Good evening everybody! I hope you have all had a good week and an even better weekend! I’ve really enjoyed mine because I have spent a fair bit of it (more than usual) with my mum. Dad has had to go to America for work; whilst he’s enjoying the sights today, we’ve just been doing the usual. At least we’re together though!
I’ve also had quite a good week blog-wise. I’ve been trying to catch up on some reviews I have still to write, particularly for audiobooks. I’ll be the first person to admit that I listen to them, move onto the next and forget to add them to my review list. To that end, I reviewed my listen of Lock In by John Scalzi earlier this week.
I’ve also started one of two new regular posts I’ll be featuring. I’ll be sharing these posts fortnightly on alternate weeks, so long as I don’t have any blog tours or other commitments. This week’s post was a First Lines Friday post, featuring Blackwing by Ed McDonald. My choice was inspired by a current read at the time, Crowfall, the final instalment of the trilogy.
In addition to the above, my blog has officially broadened its horizons! For a long time, I’ve been putting off setting up a Facebook page for my blog and promoting myself. I guess I was worried about what people I knew would think. I needn’t have worried though really. I’m proud of the time and effort I put into my hobby. Why should I worry about what someone I went to school with thinks? The people that matter to me already knew of it, even if they hadn’t seen it.
So, I’m now on Facebook! It’s going to take a little while to build up my page and presence, but it’s a move I’m glad I made. If anyone wants to follow me there, there’s a link to my page in the sidebar, or alternatively, you can find me here!
And now, back to the usual Sunday Summary schedule: –
Following on from my last Sunday Summary post, I left off with two current reads, Three by K. J. McGillick and Crowfall by Ed McDonald. At the top of the week, I was just over halfway through Three, however, I confess I allowed myself to be sidetracked with that book. I only just finished reading this early this afternoon.
I’ve spent most of the week reading Crowfall. It’s not even on this month’s TBR, but what can I say? I was just looking forward to reading it so much! I received my copy from Gollancz a couple of weeks ago and it’s been taunting me to pick it up. It’s the final book in the Raven’s Mark trilogy and I had to find out what happened next! I finished Crowfall on Friday evening. Whilst I’m sad it’s over, I’m also happy with the way everything ended.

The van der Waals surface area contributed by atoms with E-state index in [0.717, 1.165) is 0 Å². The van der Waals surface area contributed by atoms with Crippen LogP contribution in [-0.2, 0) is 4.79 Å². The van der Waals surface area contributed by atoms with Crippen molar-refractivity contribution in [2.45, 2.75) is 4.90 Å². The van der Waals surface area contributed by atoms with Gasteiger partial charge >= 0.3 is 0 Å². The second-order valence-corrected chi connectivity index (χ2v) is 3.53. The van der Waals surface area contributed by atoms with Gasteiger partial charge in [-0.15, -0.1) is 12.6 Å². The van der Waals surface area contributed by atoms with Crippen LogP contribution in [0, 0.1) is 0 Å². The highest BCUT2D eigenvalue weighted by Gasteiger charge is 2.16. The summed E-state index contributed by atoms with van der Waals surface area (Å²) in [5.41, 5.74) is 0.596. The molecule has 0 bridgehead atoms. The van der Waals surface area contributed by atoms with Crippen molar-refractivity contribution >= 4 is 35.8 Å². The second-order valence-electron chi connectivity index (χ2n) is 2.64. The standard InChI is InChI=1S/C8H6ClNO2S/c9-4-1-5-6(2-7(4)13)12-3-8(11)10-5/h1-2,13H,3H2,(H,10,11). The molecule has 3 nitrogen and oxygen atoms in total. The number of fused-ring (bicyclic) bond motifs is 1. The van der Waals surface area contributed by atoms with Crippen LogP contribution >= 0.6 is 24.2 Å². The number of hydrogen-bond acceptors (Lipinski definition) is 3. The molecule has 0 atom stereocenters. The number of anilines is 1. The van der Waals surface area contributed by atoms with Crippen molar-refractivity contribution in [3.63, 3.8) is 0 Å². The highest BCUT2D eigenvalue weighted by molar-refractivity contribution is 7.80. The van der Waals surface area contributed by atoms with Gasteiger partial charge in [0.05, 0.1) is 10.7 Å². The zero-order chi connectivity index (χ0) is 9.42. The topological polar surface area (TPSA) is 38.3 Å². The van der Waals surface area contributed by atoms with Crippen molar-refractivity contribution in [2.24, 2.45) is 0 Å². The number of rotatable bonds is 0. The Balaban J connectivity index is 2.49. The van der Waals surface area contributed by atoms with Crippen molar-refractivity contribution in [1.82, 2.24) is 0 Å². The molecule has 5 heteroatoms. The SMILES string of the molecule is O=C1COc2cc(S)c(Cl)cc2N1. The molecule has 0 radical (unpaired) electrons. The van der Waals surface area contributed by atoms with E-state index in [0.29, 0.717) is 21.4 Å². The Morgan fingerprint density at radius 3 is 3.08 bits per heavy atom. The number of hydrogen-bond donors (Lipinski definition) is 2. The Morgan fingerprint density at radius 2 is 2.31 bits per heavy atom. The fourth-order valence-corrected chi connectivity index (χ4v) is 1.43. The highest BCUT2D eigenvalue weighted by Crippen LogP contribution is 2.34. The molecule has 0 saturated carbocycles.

Last night I began The War Within by Stephen Donaldson. I’ve only read the prologue so far, about thirty pages) but I’m intrigued to see how this second instalment to the series pans out. My understanding is that the writing style is different from the first book, which I think I’ll enjoy. It’s also a lot longer, so I’ll need to get my reading skates on if I want to finish my TBR this month.
I’m sure I’ll manage!
I have a couple of additions to the TBR this week – shock. No sooner do I whittle it down a few books, I add more! The curse of the bookworm I guess!
This week, I’ve added Vox by Christina Dalcher and Rivers of London by Ben Aaronovitch. Vox has the touch of dystopian fiction that I love. As awful as the idea is of the oppression of women, I’m not going to lie, I like reading it. I love to rally behind characters that fight their oppressors, be that for issues relating to gender, racial… whatever! Rivers of London is a blend of fantasy and mystery, with a touch of paranormal. An interesting combination and I can’t wait to see what I make of it.
I’ve been looking forward to reading Three and taking part the blog tour which, you guessed it, is coming up next week! My tour post is to go live on Wednesday, so I really hope you can take a minute out of your busy schedules to read my thoughts on my latest read by K. J. McGillick.
On Friday this week, I’ll be starting my second regular feature post, called Shelf Control. It’s a post originally hosted by Bookshelf Fantasies and I love the idea of dedicating a post to books you are yet to read. Lord knows I have plenty of them to talk about!
I haven’t yet chosen my feature book, but I have a few days to decide! I only have 194 on my TBR to choose from…
I’m celebrating the end of the week with a brand new type of post – First Lines Friday. I’ve seen plenty of other bloggers sharing these posts; I have enjoyed reading them myself and I feel inspired to write my own. It’s a fun way to introduce new books to potential readers!
This is one of two new posts I am scheduling in on a regular basis. Both posts are typically published weekly elsewhere, however, I will be publishing them both fortnightly on a Friday (on alternate weeks) to avoid things becoming too repetitive. This is also dependent on my other blogging commitments.
So, shall we get on with today’s post? Here are the first few lines from today’s featured book!
Somebody warned them that we were coming. The sympathisers left nothing behind but an empty apartment and a few volumes of illegal verse. A half-eaten meal, ransacked drawers. They’d scrambled together what little they could carry and fled east into the Misery. Back when I wore a uniform the marshal told me only three kinds of people willingly enter the Misery: the desperate, the stupid and the greedy. The sympathisers were desperate enough. I gathered a dozen stupid, greedy men and set out to kill them.